24 December 2010

Two-dimensional hole gas with increased density and mobility

The UK’s University of Sheffield and Japanese firm POWDEC KK have developed a technique based on the polarization in nitride semiconductors to create two-dimensional hole gases (2DHGs) with increased carrier density and mobility [Akira Nakajima et al, Appl. Phys. Express, vol3, p121004, 2010].

Two-dimensional electron gases (2DEGs) are the basis for high-electron-mobility transistors (HEMTs). In nitride semiconductors, these 2DEGs arise at the interface between aluminum gallium nitride (AlGaN) and gallium nitride (GaN) due to positive polarization charges. These HEMTs are seen as having potential in power electronics for both high frequencies (cut-off and oscillation frequencies in the hundreds of gigahertz have been achieved) and high voltage (~2000V breakdown was recently reported for one structure).

The Sheffield/POWDEC researchers see possibilities for applying such 2DHGs in creating p-channel heterostructure field-effect transistors (HEMT is the name for n-channel HFETs) and in creating ‘super-junction’ devices that use both 2DHGs and 2DEGs. These possibilities could lead to ultra-low-loss power devices.

Two-dimensional electron gases typically have carrier densities of more than 1013/cm2 and mobilties greater than 1000cm2/V-s. Until now, reported 2DHGs have had densities of less than half this; further, mobility only up to 5cm2/V-s had been observed. These factors combine to give very high sheet resistances for 2DHGs compared with what is obtained with 2DEGs.

Using simulations of the GaN/AlGaN/GaN double heterostructures (Figure 1), the researchers designed a circular p–n junction diode (Figure 2a) in order to perform C–V measurements. It was expected that both 2DHGs and 2DEGs would be formed. The simulation was used to optimize the thickness of the various layers.

Figure 1: Schematics of (a) layer structure and (b) band diagram.

The structure was grown on sapphire using metal-organic chemical vapor deposition (MOCVD). The top p-GaN (magnesium-doped) layer was 30nm thick. The AlGaN (23% Al) layer was 47nm thick. In normal HEMTs, the AlGaN layer is usually ~20nm thick.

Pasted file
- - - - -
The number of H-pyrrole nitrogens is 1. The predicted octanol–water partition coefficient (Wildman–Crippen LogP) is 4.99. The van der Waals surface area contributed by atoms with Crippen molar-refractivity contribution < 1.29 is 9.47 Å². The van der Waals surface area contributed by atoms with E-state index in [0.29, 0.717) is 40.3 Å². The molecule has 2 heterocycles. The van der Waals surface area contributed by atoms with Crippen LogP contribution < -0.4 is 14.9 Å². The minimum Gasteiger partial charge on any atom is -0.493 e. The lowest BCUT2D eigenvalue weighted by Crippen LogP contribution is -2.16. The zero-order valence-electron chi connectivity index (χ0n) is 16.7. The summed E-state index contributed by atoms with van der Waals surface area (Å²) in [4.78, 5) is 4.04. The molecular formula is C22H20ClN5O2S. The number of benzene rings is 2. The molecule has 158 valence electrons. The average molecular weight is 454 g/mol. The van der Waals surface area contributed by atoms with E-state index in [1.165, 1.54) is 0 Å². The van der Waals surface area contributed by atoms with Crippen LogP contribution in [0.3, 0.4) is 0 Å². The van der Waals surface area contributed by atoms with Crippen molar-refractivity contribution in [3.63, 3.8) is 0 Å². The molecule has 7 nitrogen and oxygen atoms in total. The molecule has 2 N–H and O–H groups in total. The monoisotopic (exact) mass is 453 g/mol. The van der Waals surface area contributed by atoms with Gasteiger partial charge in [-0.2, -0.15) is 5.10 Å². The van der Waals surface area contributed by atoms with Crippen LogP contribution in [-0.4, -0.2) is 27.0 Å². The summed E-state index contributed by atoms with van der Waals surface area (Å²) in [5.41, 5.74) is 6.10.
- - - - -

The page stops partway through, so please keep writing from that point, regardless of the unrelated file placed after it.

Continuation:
The ohmic contacts of the diode’s anode and cathode were nickel-gold and titanium-aluminum-titanium-gold, respectively. The anode diameter was 600μm.

The capacitance (C) of the structure was determined at various bias conditions (V) by using a small 0.1V alternating current modulation at 250kHz. The experiments were carried out at temperatures of 96K, 198K and 298K (Figure 2b). The calculated depletion width of 51–52nm is described as being in good agreements with the AlGaN layer thickness of 47nm determined using x-ray diffraction (XRD).

Figure 2: (a) Simplified schematic of fabricated p–n junction diode. (b) C–V results at different temperatures under reverse bias. Inset: calculated depletion width at zero bias, assuming linear interpolation value of the dielectric constant of AlGaN layer of 8.8ε0.

The C–V measurements suggest the presence of 2DHG and 2DEG either side of the AlGaN layer, as predicted from the group’s simulation (Figure 1). The results are almost temperature independent, so the 2DHG does not freeze out. This behavior is different from that of p-GaN layers where hole carrier densities are strongly temperature dependent due to the high activation energy of the Mg-acceptors.

Hall-effect measurements using the Van der Pauw method at room temperature were carried out on samples with nickel-gold contacts on the p-GaN layer. This gave a sheet resistance of 35kΩ/square, 2DHG carrier density of 1.1x1013/cm2, and a hole mobility of 16cm2/V-s.

“This is the first report of experimentally obtained high-density 2DHG over 1013/cm2,” the researchers comment.

The researchers attribute only 9x1011/cm2 of the carrier density to holes arising from the Mg-doping of the 30nm p-GaN layer, an order of magnitude lower than the measured value. Also, the mobility is 10cm2/V-s larger than those of typical Mg-doped layers. The researchers conclude that the majority of holes are induced by polarization charge and not the Mg-doping.

The researchers believe that further improvement of the 2DHG mobility could be achieved through optimization of the layer structure and growth conditions. This is based on a bulk hole mobility of 100cm2/V-s. The degradation to 16cm2/V-s is explained as being due to diffusion of Mg from the p-GaN layer into the undoped GaN beneath.

The work was supported by a variety of UK funding sources under the Newton International Fellowship Scheme of the Royal Society of London, British Academy and Royal Academy of Engineering.

Tags: Two-dimensional hole gas AlGaN GaN HEMTs Sapphire substrates

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The author Mike Cooke is a freelance technology journalist who has worked in the semiconductor and advanced technology sectors since 1997.

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